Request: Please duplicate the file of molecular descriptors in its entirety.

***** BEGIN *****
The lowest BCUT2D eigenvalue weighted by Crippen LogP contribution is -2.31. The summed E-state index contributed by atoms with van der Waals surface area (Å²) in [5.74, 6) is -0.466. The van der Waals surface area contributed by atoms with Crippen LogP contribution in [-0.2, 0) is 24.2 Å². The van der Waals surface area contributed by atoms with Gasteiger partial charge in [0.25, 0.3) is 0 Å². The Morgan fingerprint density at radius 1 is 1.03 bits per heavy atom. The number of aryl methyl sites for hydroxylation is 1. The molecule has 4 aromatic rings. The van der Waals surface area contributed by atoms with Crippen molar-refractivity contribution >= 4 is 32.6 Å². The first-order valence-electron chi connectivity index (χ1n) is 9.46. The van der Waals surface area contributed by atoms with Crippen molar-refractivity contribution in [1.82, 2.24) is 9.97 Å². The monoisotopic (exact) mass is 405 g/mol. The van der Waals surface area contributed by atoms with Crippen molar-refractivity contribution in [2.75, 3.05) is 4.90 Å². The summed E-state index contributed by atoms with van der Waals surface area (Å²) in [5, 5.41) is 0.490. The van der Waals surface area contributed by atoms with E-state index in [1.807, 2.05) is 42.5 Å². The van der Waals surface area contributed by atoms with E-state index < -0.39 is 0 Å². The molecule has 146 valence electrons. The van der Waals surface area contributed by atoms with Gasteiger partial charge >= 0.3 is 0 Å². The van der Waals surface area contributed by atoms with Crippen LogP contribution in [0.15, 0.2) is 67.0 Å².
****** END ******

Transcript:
The lowest BCUT2D eigenvalue weighted by Crippen LogP contribution is -2.31. The summed E-state index contributed by atoms with van der Waals surface area (Å²) in [5.74, 6) is -0.466. The van der Waals surface area contributed by atoms with Crippen LogP contribution in [-0.2, 0) is 24.2 Å². The van der Waals surface area contributed by atoms with Gasteiger partial charge in [0.25, 0.3) is 0 Å². The Morgan fingerprint density at radius 1 is 1.03 bits per heavy atom. The number of aryl methyl sites for hydroxylation is 1. The molecule has 4 aromatic rings. The van der Waals surface area contributed by atoms with Crippen molar-refractivity contribution >= 4 is 32.6 Å². The first-order valence-electron chi connectivity index (χ1n) is 9.46. The van der Waals surface area contributed by atoms with Crippen molar-refractivity contribution in [1.82, 2.24) is 9.97 Å². The monoisotopic (exact) mass is 405 g/mol. The van der Waals surface area contributed by atoms with Crippen molar-refractivity contribution in [2.75, 3.05) is 4.90 Å². The summed E-state index contributed by atoms with van der Waals surface area (Å²) in [5, 5.41) is 0.490. The van der Waals surface area contributed by atoms with E-state index in [1.807, 2.05) is 42.5 Å². The van der Waals surface area contributed by atoms with E-state index < -0.39 is 0 Å². The molecule has 146 valence electrons. The van der Waals surface area contributed by atoms with Gasteiger partial charge >= 0.3 is 0 Å². The van der Waals surface area contributed by atoms with Crippen LogP contribution in [0.15, 0.2) is 67.0 Å².